Here’s another truth of politics: whether you like it or not, when the political opposition is entirely opposed to your interests, your political allies will start to believe they don’t have to be perfect on the issue, they just have to be a more palpable alternative to the opposition. There’s no getting around this. You can take your ball and go home, but then neither side will care a whit what you think. Influence isn’t a binary proposition. Think of it more as a garden. Marion Hammer now has a weed problem, and it’s threatening the crops. The hard-line approach, such as advocated by GOA, is just to take a flamethrower to the garden. Some weeds are a bigger problem than others. Weed selectively. We can live with some of them and still have a good harvest.

The key right now in Florida is going to be organizing. Marion Hammer has power because ordinary, every day gun owners give it to her. Without organizing at the grassroots level, we are nothing. We have to build. Bloomberg can outspend us all day long, and money can buy awfully impressive astroturf, which we laugh at, but it’s no joke. Look what it just did in Florida.

This Will Shock No One: Moral Outrage is Self-Serving, Says Reason

New research out, and the science is settled! We all knew this. Hell, Zuckerberg built an empire on this: what would Facebook be without self-serving moral preening? A platform to share baby and cat pictures, basically.

When people publicly rage about perceived injustices that don’t affect them personally, we tend to assume this expression is rooted in altruism—a “disinterested and selfless concern for the well-being of others.” But new research suggests that professing such third-party concern—what social scientists refer to as “moral outrage”—is often a function of self-interest, wielded to assuage feelings of personal culpability for societal harms or reinforce (to the self and others) one’s own status as a Very Good Person.

Well bowl me over with a feather. I will admit I’m one of those odd ducks that doesn’t feel guilty about a whole hell of a lot. If anything, I feel guilty over the fact that I don’t feel guilty about much. Maybe I’m sorry I didn’t spend more time with my mom when she was terminally ill. I kind of feel bad about that. Wish I had been more interested in getting to know my paternal grandparents before they died when I was in my early 20s. I probably also don’t do enough to mix with and help people who are truly needy. I’m more of a person to lose touch than keep in touch.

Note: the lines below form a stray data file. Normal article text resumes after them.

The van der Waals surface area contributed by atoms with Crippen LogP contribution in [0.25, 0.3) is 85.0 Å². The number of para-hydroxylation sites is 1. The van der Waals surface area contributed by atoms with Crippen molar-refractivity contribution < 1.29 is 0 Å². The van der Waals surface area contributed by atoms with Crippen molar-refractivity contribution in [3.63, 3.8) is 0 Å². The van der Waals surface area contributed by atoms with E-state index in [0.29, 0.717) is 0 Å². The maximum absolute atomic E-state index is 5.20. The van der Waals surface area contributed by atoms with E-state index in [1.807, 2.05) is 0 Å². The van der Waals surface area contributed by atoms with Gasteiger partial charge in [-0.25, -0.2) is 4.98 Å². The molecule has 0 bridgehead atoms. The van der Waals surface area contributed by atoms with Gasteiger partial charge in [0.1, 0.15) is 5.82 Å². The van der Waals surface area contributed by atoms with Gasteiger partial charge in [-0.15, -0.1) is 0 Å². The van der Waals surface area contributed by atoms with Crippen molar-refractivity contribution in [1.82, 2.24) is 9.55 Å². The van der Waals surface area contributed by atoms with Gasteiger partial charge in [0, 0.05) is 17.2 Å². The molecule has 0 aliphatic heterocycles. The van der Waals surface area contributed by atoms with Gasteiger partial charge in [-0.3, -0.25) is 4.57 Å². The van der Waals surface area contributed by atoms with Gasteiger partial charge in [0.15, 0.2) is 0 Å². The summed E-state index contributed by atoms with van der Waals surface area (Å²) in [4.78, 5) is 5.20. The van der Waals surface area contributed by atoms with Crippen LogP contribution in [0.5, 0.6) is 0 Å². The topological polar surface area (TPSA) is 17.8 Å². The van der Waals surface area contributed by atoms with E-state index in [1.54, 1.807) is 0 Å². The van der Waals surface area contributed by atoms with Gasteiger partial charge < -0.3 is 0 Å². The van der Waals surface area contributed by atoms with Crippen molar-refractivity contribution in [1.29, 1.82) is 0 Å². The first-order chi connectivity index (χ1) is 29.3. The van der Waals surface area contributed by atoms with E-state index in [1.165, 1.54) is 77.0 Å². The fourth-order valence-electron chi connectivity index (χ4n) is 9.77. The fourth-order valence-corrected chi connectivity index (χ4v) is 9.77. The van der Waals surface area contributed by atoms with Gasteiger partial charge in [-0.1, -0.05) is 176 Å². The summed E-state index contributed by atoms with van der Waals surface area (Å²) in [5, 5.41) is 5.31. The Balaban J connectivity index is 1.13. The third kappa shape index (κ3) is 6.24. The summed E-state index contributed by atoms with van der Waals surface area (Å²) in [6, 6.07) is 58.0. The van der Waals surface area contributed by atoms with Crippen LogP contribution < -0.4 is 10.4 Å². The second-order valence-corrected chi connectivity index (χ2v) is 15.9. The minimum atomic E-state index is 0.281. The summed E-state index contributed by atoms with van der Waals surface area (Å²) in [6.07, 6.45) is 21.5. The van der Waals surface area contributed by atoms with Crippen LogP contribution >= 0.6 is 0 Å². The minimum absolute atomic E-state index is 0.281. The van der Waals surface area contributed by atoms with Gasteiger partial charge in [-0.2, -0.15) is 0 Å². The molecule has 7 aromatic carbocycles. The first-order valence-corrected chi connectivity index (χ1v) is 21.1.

But that’s all my cross to bear, not any of yours. Maybe that’s a difference. It’s not that I, and people like me, don’t have guilt: we internalize it. I don’t need to make my failings as a person your failings as a person. But if there’s anything people are bad at these days, especially on social media, its internalizing things. This rings true:

Gun Ban: This Scenario is Entirely Plausible

Over at Reason:

But the cultural onslaught, ably assisted by the stumbling GOP and its internal civil war, had enough impact at the margins to affect elections. Democrats seized the White House and majorities in both houses of Congress and promised major changes to come—including on guns.

Warned by experts that yet another “assault weapons” ban made no sense because “as a matter of functionality, these guns are just like other rifles. They’re more powerful than some handguns and rifles, and less powerful than others,” they decided to go a step further. Encouraged by Supreme Court turnover and the resulting opportunity to redefine the Second Amendment out of existence, Congress banned all semiautomatic firearms in private hands, with compensation promised in return.